To feed the hungry,
To release the prisoner,
To rebuild the nations,
To bring peace among people,
To make music in the heart.

May it be so in all of our lives.

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Year of Gratitude, December: Week 3

DECEMBER

Just a few days from Christmas we continue with week 3 of our Year of Gratitude. Week one I invited us to write thank you notes to those who talents had blessed us and to share our talents with others. Week two we were thankful for the gift of time.

It was a real joy for me to write some thank you notes to people who had given the gift of time. Honoring their commitment and savoring the gift was a blessing to me. Giving of my time was another way to celebrate the joy and love and yes peace of the season. Giving time not out of obligation, but out of a sense of love and faith was joyous!

This week the challenge is to write a thank you note focusing on treasure. The first definition of treasure from Merriam-Webster focuses on money and wealth. It is the second definition that speaks of something or someone of great value. That can be, but isn’t necessarily based on monetary value.

Jesus once said, “that where your treasure is, there your heart will be also.” (Matthew 6:21) Perhaps it begs the question, but what do you treasure? What do I treasure? What do I find most precious in my life? What do you find most precious in your life? What do we treasure above all else?

This week the challenge is to write a thank you note that honors what we treasure most. That thank you note might honor a relationship we might have, it might be to an organization that we are so grateful to be able to assist through our time and our donations. Honor what you treasure most with a thank note and through the gift of you: your time, your presence or a donation.

May what we treasure help us focus our faith this week as we celebrate the birth of Emmanuel, God-with-us.

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Year of Gratitude: December, Week 2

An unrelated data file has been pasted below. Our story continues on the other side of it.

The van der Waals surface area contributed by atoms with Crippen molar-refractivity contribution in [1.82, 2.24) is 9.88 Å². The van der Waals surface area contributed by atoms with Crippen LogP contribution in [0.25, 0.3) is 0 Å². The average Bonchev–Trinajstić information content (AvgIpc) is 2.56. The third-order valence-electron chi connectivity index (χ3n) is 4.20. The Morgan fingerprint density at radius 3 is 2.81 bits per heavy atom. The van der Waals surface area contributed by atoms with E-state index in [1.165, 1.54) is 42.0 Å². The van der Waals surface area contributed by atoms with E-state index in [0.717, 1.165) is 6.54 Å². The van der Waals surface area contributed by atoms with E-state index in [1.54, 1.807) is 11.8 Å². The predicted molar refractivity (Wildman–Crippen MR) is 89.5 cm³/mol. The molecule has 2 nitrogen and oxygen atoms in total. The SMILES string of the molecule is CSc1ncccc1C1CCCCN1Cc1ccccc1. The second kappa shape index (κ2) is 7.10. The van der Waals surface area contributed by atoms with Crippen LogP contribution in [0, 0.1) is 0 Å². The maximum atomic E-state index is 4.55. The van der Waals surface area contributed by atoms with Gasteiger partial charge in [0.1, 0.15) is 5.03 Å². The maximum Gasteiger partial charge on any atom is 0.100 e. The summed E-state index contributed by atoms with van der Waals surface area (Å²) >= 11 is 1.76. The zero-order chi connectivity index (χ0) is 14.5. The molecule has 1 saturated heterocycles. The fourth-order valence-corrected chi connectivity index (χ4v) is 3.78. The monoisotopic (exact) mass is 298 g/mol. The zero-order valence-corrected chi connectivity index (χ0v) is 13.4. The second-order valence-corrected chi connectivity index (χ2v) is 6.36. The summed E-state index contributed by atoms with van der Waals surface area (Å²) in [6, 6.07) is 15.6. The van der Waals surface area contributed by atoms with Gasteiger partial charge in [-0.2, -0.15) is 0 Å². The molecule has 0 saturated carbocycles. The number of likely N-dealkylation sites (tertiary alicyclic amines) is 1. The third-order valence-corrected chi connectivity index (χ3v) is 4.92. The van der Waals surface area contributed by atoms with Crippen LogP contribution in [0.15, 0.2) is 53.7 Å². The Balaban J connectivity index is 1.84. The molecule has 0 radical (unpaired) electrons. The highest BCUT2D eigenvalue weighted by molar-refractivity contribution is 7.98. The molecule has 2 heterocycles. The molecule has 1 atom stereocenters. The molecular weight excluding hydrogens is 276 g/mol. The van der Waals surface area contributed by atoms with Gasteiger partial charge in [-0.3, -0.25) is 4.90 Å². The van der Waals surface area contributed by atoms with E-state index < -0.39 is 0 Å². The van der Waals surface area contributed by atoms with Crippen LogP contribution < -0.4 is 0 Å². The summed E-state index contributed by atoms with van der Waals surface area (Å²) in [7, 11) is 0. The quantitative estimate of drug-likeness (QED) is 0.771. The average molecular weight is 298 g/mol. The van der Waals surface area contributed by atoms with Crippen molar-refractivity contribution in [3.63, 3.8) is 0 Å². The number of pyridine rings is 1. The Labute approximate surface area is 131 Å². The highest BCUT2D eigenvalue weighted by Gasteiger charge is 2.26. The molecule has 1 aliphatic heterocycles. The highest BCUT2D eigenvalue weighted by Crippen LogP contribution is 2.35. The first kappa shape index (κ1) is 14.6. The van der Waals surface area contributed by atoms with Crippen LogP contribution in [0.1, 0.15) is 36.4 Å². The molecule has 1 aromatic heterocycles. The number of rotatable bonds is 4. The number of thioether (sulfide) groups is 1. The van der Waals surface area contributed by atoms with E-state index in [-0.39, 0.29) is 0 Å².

DECEMBER                                                                                                                                          We are now less than two weeks from Christmas day. For many of us, the crush of things to do, places to go and parties and events to attend seem relentless. Where does one find the time to give thanks? Like Straight No Chaser’s song, The  Christmas Can- Can, it can feel like a mad dash to get to the end of the season. Other than a quick thank you through a text or e-mail or phone sending a thank you note may feel like one more thing to do in an already ridiculously full calendar.

Yes, indeed, I am going to challenge you to write a thank you note this week. Our focus, will be on the gift of time. This one thing, seems to be the hardest to grasp with our culture overwhelming us with things to do. And there are so many wonderful places to go, performances to attend, special worship services and events in which to participate. Time is precious and a gift in and of itself.

So this weeks challenge is to write one thank note to someone who has given  you the gift of time. Maybe they went to coffee or lunch with you, or called you or stopped by and their presence and time spent with you was a special gift. I believe I often overlook the simpliest things because I get too busy, too focused; a simple hug, a “how are you, really?” and the time it takes is a gift beyone measure.